Finishing up the evening, we drove to the Griffith Observatory to find it was a hot spot for locals and tourists. We were lucky to find a parking space along the street leading up to the observatory as all spots were already taken in its main parking lot. Outdoors at the parking area was a mess, but once you view the stars and celestial objects either through the telescopes, or planetarium show, your worries should melt away. You will be lifted off your feet to another la-la land moment.
Getty Villa – Greek, Roman, Etruscan Antiquities
Plan and book well in advance for your visit to the Getty Villa. Be once again transported to another place, in this case, to first century A.D. in Herculaneum, Italy. This charming villa, a replica of an ancient Roman country house close to the city of Pompeii, contains four gardens with the same types of fruits grown in those earlier days. The architectural design closely resembles that of an excavation site, displaying what appear to be the layers of sediment as you look at the walls from the ground floor of the villa. Walking and audio tours are provided. You can meet your tour guide at the base of the amphitheater near the gift shop. The scent of the flowers are pungent and sweet. There is an expansive Greek, Roman and Etruscan antiquities collection including mummies and mosaics upstairs. The exhibit includes multimedia channels to facilitate learning.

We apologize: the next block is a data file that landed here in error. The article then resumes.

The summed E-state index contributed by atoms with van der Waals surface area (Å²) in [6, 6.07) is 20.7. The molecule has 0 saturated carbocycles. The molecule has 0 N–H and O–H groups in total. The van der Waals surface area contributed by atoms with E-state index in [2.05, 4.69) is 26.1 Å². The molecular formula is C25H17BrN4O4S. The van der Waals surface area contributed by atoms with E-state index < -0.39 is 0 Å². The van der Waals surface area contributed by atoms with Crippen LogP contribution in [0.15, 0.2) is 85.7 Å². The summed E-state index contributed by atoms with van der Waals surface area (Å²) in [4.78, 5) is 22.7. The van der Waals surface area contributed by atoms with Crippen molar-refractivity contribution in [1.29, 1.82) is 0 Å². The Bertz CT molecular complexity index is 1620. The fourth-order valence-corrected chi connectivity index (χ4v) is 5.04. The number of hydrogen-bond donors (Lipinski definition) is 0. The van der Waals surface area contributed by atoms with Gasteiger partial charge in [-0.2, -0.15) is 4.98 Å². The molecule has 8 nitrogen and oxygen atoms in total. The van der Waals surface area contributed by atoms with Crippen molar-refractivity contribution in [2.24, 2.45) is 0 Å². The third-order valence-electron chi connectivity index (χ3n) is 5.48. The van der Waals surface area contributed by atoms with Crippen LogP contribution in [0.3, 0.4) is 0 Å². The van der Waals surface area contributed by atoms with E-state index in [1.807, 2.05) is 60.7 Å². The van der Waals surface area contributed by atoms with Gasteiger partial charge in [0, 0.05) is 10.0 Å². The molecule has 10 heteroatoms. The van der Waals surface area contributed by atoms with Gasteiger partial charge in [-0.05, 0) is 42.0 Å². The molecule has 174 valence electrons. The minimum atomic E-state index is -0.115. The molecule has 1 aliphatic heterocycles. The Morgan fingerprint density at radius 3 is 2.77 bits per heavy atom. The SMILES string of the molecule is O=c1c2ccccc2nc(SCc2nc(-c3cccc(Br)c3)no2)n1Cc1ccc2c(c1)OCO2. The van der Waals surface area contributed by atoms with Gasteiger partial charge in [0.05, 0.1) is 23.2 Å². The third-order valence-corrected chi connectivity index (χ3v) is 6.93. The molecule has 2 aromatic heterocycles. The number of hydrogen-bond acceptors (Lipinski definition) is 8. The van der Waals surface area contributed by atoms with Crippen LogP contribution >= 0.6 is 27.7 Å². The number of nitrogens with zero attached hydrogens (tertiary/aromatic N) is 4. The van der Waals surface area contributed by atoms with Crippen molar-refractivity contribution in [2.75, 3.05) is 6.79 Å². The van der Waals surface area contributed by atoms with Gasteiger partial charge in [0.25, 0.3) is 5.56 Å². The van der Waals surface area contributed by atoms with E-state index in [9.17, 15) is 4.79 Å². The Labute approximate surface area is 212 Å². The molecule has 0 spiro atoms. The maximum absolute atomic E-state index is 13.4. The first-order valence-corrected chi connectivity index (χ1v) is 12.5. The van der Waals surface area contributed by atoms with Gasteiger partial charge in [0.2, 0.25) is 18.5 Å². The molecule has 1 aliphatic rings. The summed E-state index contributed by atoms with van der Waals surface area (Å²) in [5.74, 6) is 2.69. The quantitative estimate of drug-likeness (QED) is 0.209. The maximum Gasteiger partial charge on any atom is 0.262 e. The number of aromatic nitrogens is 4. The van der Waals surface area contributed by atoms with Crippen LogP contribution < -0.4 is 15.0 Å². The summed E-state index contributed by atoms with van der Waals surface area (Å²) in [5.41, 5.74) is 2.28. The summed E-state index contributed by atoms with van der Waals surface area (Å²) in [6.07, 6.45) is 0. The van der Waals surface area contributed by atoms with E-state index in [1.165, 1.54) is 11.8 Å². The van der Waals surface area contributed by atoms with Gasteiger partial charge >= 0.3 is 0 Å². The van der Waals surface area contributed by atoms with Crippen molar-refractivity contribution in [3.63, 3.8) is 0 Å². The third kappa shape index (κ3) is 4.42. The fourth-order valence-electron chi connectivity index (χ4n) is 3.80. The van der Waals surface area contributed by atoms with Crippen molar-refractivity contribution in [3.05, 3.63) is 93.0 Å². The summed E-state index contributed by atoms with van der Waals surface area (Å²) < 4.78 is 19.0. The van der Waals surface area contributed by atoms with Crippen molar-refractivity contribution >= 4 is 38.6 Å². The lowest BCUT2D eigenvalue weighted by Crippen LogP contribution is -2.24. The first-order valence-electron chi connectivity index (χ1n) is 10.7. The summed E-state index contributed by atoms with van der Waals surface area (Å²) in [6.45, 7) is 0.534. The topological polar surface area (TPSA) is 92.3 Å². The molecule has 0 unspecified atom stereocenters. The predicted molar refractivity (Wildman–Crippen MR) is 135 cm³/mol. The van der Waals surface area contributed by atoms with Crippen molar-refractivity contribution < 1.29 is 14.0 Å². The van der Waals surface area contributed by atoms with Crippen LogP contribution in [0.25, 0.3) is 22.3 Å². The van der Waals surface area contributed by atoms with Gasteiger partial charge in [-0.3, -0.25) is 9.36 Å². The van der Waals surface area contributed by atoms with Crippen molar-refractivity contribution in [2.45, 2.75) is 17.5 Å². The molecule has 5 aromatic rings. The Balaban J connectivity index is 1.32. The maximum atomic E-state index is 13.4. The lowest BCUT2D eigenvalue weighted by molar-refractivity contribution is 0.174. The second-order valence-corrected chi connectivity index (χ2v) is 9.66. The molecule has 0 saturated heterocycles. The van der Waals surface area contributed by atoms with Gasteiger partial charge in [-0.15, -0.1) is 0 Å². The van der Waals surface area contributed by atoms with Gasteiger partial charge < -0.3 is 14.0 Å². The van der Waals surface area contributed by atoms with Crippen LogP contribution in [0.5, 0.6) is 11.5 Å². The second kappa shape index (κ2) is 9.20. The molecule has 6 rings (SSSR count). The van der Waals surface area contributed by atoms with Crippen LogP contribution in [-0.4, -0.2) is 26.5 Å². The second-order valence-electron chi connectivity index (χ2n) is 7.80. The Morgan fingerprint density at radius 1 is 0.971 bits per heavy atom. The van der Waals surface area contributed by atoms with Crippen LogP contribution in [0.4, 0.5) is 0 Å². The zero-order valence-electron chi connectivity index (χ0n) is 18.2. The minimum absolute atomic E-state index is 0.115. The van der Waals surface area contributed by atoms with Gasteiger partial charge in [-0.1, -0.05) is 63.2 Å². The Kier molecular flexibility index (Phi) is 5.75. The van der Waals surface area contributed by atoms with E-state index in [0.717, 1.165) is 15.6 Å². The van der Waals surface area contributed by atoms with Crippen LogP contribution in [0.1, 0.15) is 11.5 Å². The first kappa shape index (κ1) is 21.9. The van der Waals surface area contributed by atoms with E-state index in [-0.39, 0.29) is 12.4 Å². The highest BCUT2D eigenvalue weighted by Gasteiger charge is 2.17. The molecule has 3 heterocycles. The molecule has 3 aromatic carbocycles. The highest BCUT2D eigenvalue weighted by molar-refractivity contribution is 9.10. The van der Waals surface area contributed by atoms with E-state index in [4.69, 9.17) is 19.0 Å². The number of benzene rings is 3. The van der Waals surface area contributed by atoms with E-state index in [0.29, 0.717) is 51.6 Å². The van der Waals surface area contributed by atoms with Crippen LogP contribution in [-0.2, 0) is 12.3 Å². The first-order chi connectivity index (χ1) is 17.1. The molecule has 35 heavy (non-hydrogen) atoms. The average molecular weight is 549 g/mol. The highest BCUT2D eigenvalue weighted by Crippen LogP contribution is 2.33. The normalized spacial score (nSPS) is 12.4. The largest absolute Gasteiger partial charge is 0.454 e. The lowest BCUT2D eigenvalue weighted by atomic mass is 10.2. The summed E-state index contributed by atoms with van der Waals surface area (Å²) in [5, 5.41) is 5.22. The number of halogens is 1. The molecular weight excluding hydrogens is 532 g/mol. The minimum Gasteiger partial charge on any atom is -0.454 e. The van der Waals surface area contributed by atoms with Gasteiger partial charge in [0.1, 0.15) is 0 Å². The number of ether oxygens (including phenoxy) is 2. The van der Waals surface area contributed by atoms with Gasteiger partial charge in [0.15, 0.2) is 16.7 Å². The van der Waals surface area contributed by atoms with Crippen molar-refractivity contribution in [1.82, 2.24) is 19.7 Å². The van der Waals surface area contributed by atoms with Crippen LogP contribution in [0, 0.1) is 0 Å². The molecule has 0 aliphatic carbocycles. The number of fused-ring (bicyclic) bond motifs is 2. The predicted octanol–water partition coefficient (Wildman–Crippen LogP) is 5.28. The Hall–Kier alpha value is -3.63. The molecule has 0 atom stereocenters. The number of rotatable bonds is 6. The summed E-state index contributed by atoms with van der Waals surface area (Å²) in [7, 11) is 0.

Petersen Automotive Museum in Los Angeles
If you are into automobiles and its history (including the impact of film on specific car designs), this place will be a knockout for you. Having worked in the automotive industry through the lens of a marketer, I was interested in the evolution of tools and the unique features that were pertinent at their time. I find the interplay between innovation and imagination intriguing. There are three floors of this exhibit, and we were short on time already as the museum held a holiday venue for a client that evening, featuring Bugatti’s work. We were fortunate enough to see Bugatti’s art on display, not just cars, but also his furniture and musical instrument designs.
If you loved the movies, “Cars”, “Batman” and “Back to the Future”, search for the originals here at the Peterson Automotive Museum in Los Angeles. You will be astonished to find other interesting car designs, including one built with Lego.